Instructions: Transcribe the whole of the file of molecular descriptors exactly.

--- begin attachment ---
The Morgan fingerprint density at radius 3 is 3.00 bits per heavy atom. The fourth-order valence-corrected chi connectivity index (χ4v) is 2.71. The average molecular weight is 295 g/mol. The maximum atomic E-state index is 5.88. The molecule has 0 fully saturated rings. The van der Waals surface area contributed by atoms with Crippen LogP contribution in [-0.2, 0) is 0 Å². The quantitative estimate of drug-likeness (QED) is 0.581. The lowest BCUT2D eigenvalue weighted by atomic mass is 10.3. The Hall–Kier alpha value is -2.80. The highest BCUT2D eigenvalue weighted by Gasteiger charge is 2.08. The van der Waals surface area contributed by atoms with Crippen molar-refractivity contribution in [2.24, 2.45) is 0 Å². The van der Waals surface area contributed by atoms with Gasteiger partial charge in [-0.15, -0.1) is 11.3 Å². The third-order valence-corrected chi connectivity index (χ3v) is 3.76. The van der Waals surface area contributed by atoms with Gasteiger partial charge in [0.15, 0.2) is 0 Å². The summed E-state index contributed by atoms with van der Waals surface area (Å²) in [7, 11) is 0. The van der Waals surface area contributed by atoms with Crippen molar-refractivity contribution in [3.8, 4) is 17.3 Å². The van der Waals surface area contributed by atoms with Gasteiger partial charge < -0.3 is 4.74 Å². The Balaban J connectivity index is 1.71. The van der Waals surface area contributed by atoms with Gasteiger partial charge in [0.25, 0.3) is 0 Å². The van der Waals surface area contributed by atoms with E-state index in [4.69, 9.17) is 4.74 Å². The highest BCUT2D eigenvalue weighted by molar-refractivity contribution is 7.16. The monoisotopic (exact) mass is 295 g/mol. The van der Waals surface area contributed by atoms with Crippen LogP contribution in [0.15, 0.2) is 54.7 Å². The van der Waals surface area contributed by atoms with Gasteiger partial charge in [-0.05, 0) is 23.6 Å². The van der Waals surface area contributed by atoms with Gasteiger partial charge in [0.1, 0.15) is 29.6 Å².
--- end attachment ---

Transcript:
The Morgan fingerprint density at radius 3 is 3.00 bits per heavy atom. The fourth-order valence-corrected chi connectivity index (χ4v) is 2.71. The average molecular weight is 295 g/mol. The maximum atomic E-state index is 5.88. The molecule has 0 fully saturated rings. The van der Waals surface area contributed by atoms with Crippen LogP contribution in [-0.2, 0) is 0 Å². The quantitative estimate of drug-likeness (QED) is 0.581. The lowest BCUT2D eigenvalue weighted by atomic mass is 10.3. The Hall–Kier alpha value is -2.80. The highest BCUT2D eigenvalue weighted by Gasteiger charge is 2.08. The van der Waals surface area contributed by atoms with Crippen molar-refractivity contribution in [2.24, 2.45) is 0 Å². The van der Waals surface area contributed by atoms with Gasteiger partial charge in [-0.15, -0.1) is 11.3 Å². The third-order valence-corrected chi connectivity index (χ3v) is 3.76. The van der Waals surface area contributed by atoms with Gasteiger partial charge in [0.15, 0.2) is 0 Å². The summed E-state index contributed by atoms with van der Waals surface area (Å²) in [7, 11) is 0. The van der Waals surface area contributed by atoms with Crippen molar-refractivity contribution in [3.8, 4) is 17.3 Å². The van der Waals surface area contributed by atoms with Gasteiger partial charge < -0.3 is 4.74 Å². The Balaban J connectivity index is 1.71. The van der Waals surface area contributed by atoms with Gasteiger partial charge in [0.25, 0.3) is 0 Å². The van der Waals surface area contributed by atoms with E-state index in [4.69, 9.17) is 4.74 Å². The highest BCUT2D eigenvalue weighted by molar-refractivity contribution is 7.16. The monoisotopic (exact) mass is 295 g/mol. The van der Waals surface area contributed by atoms with Crippen LogP contribution in [0.15, 0.2) is 54.7 Å². The van der Waals surface area contributed by atoms with Gasteiger partial charge in [-0.05, 0) is 23.6 Å². The van der Waals surface area contributed by atoms with Gasteiger partial charge in [0.1, 0.15) is 29.6 Å².